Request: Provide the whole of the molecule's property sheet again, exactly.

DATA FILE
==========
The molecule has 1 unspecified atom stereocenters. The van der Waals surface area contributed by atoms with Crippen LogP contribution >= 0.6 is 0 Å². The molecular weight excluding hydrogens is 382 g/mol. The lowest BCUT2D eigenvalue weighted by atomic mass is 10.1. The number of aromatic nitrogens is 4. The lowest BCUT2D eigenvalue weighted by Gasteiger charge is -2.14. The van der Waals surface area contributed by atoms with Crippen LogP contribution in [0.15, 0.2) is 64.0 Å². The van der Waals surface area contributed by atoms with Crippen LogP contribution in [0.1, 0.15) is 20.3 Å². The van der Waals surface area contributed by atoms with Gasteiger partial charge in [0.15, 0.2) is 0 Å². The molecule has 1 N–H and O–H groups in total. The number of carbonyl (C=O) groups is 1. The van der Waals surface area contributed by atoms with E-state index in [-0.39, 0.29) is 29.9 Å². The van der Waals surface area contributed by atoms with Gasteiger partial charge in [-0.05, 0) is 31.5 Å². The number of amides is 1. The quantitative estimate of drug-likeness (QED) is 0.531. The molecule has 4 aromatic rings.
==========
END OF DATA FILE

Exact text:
The molecule has 1 unspecified atom stereocenters. The van der Waals surface area contributed by atoms with Crippen LogP contribution >= 0.6 is 0 Å². The molecular weight excluding hydrogens is 382 g/mol. The lowest BCUT2D eigenvalue weighted by atomic mass is 10.1. The number of aromatic nitrogens is 4. The lowest BCUT2D eigenvalue weighted by Gasteiger charge is -2.14. The van der Waals surface area contributed by atoms with Crippen LogP contribution in [0.15, 0.2) is 64.0 Å². The van der Waals surface area contributed by atoms with Crippen LogP contribution in [0.1, 0.15) is 20.3 Å². The van der Waals surface area contributed by atoms with Gasteiger partial charge in [0.15, 0.2) is 0 Å². The molecule has 1 N–H and O–H groups in total. The number of carbonyl (C=O) groups is 1. The van der Waals surface area contributed by atoms with E-state index in [-0.39, 0.29) is 29.9 Å². The van der Waals surface area contributed by atoms with Gasteiger partial charge in [-0.05, 0) is 31.5 Å². The number of amides is 1. The quantitative estimate of drug-likeness (QED) is 0.531. The molecule has 4 aromatic rings.